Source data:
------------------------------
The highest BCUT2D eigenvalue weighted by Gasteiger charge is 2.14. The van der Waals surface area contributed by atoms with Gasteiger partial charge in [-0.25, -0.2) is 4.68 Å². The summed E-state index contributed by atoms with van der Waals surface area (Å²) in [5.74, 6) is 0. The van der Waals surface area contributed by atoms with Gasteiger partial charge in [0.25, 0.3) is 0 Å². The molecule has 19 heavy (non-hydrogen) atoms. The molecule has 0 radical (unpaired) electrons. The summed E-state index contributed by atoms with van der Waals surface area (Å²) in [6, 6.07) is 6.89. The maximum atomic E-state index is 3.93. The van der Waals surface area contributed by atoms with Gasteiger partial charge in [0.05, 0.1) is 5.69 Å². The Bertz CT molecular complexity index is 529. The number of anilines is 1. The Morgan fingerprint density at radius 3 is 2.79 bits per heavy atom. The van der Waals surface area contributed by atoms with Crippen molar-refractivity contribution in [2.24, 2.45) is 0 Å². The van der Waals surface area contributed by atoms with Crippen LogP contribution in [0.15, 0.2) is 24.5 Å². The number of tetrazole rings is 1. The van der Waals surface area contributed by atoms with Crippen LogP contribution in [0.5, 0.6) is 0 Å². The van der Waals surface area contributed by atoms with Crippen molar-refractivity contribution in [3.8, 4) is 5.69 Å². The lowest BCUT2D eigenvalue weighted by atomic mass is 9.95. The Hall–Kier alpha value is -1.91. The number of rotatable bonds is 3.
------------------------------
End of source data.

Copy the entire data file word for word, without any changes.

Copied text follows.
The highest BCUT2D eigenvalue weighted by Gasteiger charge is 2.14. The van der Waals surface area contributed by atoms with Gasteiger partial charge in [-0.25, -0.2) is 4.68 Å². The summed E-state index contributed by atoms with van der Waals surface area (Å²) in [5.74, 6) is 0. The van der Waals surface area contributed by atoms with Gasteiger partial charge in [0.25, 0.3) is 0 Å². The molecule has 19 heavy (non-hydrogen) atoms. The molecule has 0 radical (unpaired) electrons. The summed E-state index contributed by atoms with van der Waals surface area (Å²) in [6, 6.07) is 6.89. The maximum atomic E-state index is 3.93. The van der Waals surface area contributed by atoms with Gasteiger partial charge in [0.05, 0.1) is 5.69 Å². The Bertz CT molecular complexity index is 529. The number of anilines is 1. The Morgan fingerprint density at radius 3 is 2.79 bits per heavy atom. The van der Waals surface area contributed by atoms with Crippen molar-refractivity contribution in [2.24, 2.45) is 0 Å². The van der Waals surface area contributed by atoms with Crippen LogP contribution in [0.15, 0.2) is 24.5 Å². The number of tetrazole rings is 1. The van der Waals surface area contributed by atoms with Crippen LogP contribution in [0.5, 0.6) is 0 Å². The van der Waals surface area contributed by atoms with Crippen molar-refractivity contribution in [3.8, 4) is 5.69 Å². The lowest BCUT2D eigenvalue weighted by atomic mass is 9.95. The Hall–Kier alpha value is -1.91. The number of rotatable bonds is 3.